But Noman said that better distribution of Turkmenistan's relatively high incomes could go a long way toward increasing living standards. More resources should go to reforms in the education and health sectors -- two areas, he said, where Niyazov has reduced funding over the past year and where the benefits of Soviet-era investments are wearing off.

Noman also noted the irony of a war-ravaged country like Tajikistan achieving a life-expectancy level that, at 68 years, is higher than in Turkmenistan. The UNDP report notes that public expenditure on health represented 4.1 percent of Turkmenistan's GDP in 1998, compared to 5.2 percent in Tajikistan.

According to some estimates, the primary-school enrollment rate in Turkmenistan has decreased from 90 percent in 1990 to 50 percent in 1998. The issue of the curriculum is one of the most important issues in the reform of the education system, Nonan said. "The quality of education is clearly an issue that's been stressed, and the whole design of the curriculum to build a new kind of education system. That is happening pretty much all across the former Soviet Union, in Central and Eastern Europe," Noman said.

The UNDP human-development ranking does not take into consideration political and civic issues. Noman pointed out that the democracy building that many other countries have focused on in the last 10 years has not been seen in Turkmenistan.

But Noman pointed out that problems of governance are a concern throughout the region, where a small elites has kept a firm hold on political power. He denied the idea put forward by regional leaders after independence that they would build democracy in order to enhance economic growth. "That is, of course, not true. Countries such as Poland, the Czech Republic, Hungary, and many others have managed a reasonable economic revival under democratic regimes. So if you are looking at those aspects, clearly there are obvious deficiencies in what's happened in Turkmenistan," Noman said.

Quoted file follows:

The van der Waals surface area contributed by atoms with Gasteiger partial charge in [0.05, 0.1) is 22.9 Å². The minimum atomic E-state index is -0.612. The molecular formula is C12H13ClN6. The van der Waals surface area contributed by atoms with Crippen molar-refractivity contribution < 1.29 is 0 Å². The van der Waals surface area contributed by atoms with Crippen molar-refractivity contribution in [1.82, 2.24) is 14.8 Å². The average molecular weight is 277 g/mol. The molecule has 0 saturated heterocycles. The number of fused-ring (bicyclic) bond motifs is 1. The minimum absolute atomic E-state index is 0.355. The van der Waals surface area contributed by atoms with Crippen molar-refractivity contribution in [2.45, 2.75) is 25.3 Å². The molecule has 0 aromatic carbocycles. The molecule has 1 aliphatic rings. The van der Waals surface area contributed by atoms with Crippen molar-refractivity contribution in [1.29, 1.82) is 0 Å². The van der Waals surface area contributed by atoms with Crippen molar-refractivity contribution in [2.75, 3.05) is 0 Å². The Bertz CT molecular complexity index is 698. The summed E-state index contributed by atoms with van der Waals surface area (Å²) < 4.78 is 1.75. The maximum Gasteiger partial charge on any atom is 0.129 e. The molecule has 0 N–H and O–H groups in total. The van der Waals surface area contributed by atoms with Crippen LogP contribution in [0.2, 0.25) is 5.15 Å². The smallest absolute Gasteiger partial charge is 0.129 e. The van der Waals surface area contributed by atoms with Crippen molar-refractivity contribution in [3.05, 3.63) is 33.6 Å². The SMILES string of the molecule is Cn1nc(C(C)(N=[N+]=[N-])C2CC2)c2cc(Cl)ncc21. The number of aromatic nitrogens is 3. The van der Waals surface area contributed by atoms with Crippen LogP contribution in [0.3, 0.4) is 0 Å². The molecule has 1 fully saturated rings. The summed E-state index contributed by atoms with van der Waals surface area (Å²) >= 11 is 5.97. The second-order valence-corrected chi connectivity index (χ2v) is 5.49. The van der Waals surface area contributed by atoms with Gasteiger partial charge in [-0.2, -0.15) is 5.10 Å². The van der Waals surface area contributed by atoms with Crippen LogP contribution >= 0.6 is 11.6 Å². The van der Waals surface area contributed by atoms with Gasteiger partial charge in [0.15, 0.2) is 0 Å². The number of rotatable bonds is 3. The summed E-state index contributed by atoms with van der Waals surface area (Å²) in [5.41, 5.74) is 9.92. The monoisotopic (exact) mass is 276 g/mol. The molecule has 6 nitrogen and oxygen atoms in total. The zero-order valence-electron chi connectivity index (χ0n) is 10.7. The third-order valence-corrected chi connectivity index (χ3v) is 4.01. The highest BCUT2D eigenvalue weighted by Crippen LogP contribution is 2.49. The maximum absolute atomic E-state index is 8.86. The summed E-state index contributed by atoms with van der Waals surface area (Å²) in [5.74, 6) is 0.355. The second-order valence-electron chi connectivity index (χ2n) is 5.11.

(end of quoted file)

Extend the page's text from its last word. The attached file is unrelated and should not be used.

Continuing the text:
The lack of democracy and transparency in Niyazov's regime have necessarily limited relations between Turkmenistan and international organizations in recent years. The European Bank for Reconstruction and Development, the World Bank, and the International Monetary Fund have all made the resumption of lending programs conditional on the implementation of measures addressing these issues.

The government's economic program for 2002 includes ambitious production targets for the oil-and-gas sector, whose exports have been the main engine of Turkmenistan's GDP growth over the past three years.

According to the National Institute of Statistics and Forecasting, Turkmenistan's real GDP growth was increasing at an annual rate of 16 percent for the first quarter of this year. But the London-based Economist Intelligence Unit noted last month that production figures for the beginning of 2002 indicate that the government's optimistic expectations for strong growth in oil and gas output for this year are uncertain.

Furthermore, analysts repeatedly stress that official statistics are likely to overestimate economic outputs by a wide margin. Former Foreign Minister Boris Shikhmuradov, from the Moscow-based opposition, claims that actual income per capita in 2001 is likely to be as low as about $85 a year, while the government puts it at $3,000.

Shikhmuradov also noted that a record grain harvest reported in 2001 was achieved because the government made up the shortfall through imports from Russia and Ukraine.

(Rozinar Khoudaiberdiev and Arne Goli of RFE/RL's Turkmen Service contributed to this report.)